Presidential Campaign

Bernie Sanders can still change America

Greg Nash

The Democratic primaries are over. By all accounts, the meeting between presumptive nominee Hillary Clinton and Sen. Bernie Sanders (Vt.) went well. The great Democratic convergence and unity is well underway with President Obama, Vice President Joe Biden and Sen. Elizabeth Warren (Mass.) all endorsing Clinton with enthusiasm.

{mosads}On Thursday evening, Sanders will address the nation, and above all, his supporters, in remarks over the internet that will be heard across the nation and indeed around the world by many Sanders fans in many nations.

As I have written for much of the last year, the movement that has driven the Sanders campaign has potential to leave a continuing and lasting legacy that will change the Democratic Party and American politics.

Sanders and his supporters have already revolutionized campaign finance by demonstrating that an army of small donors acting for a great cause can rewrite the rules of raising money for political campaigns. Yes, indeed, it can be done without super-PACs that are fueled by mega-donors and corporate money. It can be done with the people acting in concert for things they (we) believe in.

Sanders and his supporters have mobilized an army of volunteers and workers who have injected enormous vitality and inspiration into the Democratic Party.

What is most important, as Sanders prepares for his major remarks on Thursday, is that this potentially historic movement be kept alive and grow even larger and become a powerful and permanent progressive movement lifted to new heights of achievement for the cause.

I would reiterate my hope, expressed in columns in The Hill, that Sanders will announce what I call a People’s PAC that would begin immediately and raise enormous money from small donors to elect progressives to the House and Senate and to lift the Democratic chances of regaining control of both Houses of Congress.

I would add the hope that the many devoted and faithful workers who have supported his presidential candidacy remain in the system, in full force, volunteering with Sanders’s leadership for progressive candidates in federal, state and local elections.

Yes, I do hope that the Democratic National Committee (DNC) chair, Rep. Debbie Wasserman Shultz (Fla.), is replaced by a new chair who will operate in the style of Gov. Howard Dean (Vt.) when he was leading the DNC. But I would add that who chairs the DNC is not even remotely the most important matter going forward compared to electing progressives to office and bringing progressive volunteers, workers and small donors into the party to exercise the real and lasting influence that progressives can employ at every level of politics.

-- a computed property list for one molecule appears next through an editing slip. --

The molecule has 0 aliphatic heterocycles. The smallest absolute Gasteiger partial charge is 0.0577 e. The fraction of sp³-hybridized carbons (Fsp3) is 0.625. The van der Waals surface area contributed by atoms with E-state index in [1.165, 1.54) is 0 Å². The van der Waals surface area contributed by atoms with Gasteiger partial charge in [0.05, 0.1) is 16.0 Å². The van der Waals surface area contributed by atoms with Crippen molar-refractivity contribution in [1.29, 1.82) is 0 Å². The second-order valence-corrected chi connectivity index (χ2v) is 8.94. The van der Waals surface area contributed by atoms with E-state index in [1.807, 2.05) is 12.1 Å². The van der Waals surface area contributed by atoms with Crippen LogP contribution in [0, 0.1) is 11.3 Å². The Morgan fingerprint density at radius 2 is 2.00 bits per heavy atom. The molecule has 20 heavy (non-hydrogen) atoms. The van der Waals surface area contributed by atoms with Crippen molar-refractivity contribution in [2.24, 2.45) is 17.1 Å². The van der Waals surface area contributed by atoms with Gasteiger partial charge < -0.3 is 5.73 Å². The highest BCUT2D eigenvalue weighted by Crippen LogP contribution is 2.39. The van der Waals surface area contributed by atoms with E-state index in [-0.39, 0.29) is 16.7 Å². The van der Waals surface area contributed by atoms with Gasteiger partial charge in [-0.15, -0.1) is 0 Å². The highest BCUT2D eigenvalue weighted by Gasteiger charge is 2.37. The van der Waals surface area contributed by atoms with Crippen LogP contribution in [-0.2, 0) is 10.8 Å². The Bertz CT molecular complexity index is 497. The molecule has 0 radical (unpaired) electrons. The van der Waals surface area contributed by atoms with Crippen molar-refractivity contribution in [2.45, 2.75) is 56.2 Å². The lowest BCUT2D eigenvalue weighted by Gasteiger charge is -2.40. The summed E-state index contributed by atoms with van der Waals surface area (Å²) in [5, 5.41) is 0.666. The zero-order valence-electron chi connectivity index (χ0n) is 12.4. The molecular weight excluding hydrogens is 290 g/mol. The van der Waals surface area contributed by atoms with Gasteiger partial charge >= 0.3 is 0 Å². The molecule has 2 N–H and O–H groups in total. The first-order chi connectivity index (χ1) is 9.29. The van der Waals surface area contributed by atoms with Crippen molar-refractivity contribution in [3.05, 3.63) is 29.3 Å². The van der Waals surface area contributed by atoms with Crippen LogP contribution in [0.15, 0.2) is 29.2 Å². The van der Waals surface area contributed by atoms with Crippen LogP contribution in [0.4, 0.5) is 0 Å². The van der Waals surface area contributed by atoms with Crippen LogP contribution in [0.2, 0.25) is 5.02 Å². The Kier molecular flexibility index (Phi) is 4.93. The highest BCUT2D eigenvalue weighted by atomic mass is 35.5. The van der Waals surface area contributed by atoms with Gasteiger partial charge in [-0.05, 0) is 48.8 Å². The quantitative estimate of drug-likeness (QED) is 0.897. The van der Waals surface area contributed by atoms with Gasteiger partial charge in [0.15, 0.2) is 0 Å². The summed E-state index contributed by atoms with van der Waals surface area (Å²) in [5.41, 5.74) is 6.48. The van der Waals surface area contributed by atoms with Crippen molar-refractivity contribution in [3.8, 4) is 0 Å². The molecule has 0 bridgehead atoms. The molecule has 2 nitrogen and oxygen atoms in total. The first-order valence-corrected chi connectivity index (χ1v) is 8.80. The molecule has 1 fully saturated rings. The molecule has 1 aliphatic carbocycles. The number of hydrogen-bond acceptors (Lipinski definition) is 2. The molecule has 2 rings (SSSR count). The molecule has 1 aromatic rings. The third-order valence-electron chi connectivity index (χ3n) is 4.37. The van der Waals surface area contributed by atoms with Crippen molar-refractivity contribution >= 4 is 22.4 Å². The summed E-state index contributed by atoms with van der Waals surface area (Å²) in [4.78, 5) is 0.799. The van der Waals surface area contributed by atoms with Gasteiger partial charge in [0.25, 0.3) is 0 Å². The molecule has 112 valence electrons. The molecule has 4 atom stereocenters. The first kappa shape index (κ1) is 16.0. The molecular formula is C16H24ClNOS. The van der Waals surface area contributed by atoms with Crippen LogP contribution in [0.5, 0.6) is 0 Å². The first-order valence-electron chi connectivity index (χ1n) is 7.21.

And yes, I do hope and expect that the Democratic platform will make a clear and compelling statement about the progressive vision and agenda of the party. There will be compromises between Clinton and Sanders. But let’s be clear: How many times in history have convention platforms had lasting impact that defined the future of American politics?

What matters the most, what bends the arc of history, and what can lift the morality and vision of our politics is if Sanders makes his huge and exciting movement a powerful player in national politics today, tomorrow and for years to come.

Yes, indeed I hope that Sanders, in his remarks on Thursday, will unequivocally endorse Clinton and say how important it is that she be elected over presumptive GOP nomine Donald Trump and the dark side of politics that Trump represents. And it is vitally important to those of us who want a progressive agenda for the Democratic Party and the nation to go all-out to elect liberals to the House and Senate and assure a liberal Supreme Court majority that could last for a generation.

The Democratic Party owes a debt of gratitude to Sanders and his legions of supporters for everything that they have accomplished in his campaign and everything they can accomplish to lift the progressive cause and the politics of the nation going forward.

In the epic battle for the future of America that is now unfolding, Sen. Bernie Sanders, his supporters and small donors, and the values of progressive politics, can be a game-changing agent of historic progressive change from now until Election Day, and for many Election Days in the future.

Budowsky was an aide to former Sen. Lloyd Bentsen and Bill Alexander, then chief deputy majority whip of the House. He holds an LL.M. degree in international financial law from the London School of Economics. Contact him at

Tags 2016 Democratic primary 2016 presidential campaign 2016 presidential election Bernie Sanders Donald Trump Elizabeth Warren Hillary Clinton Joe Biden liberal movement people's PAC progressive small donors
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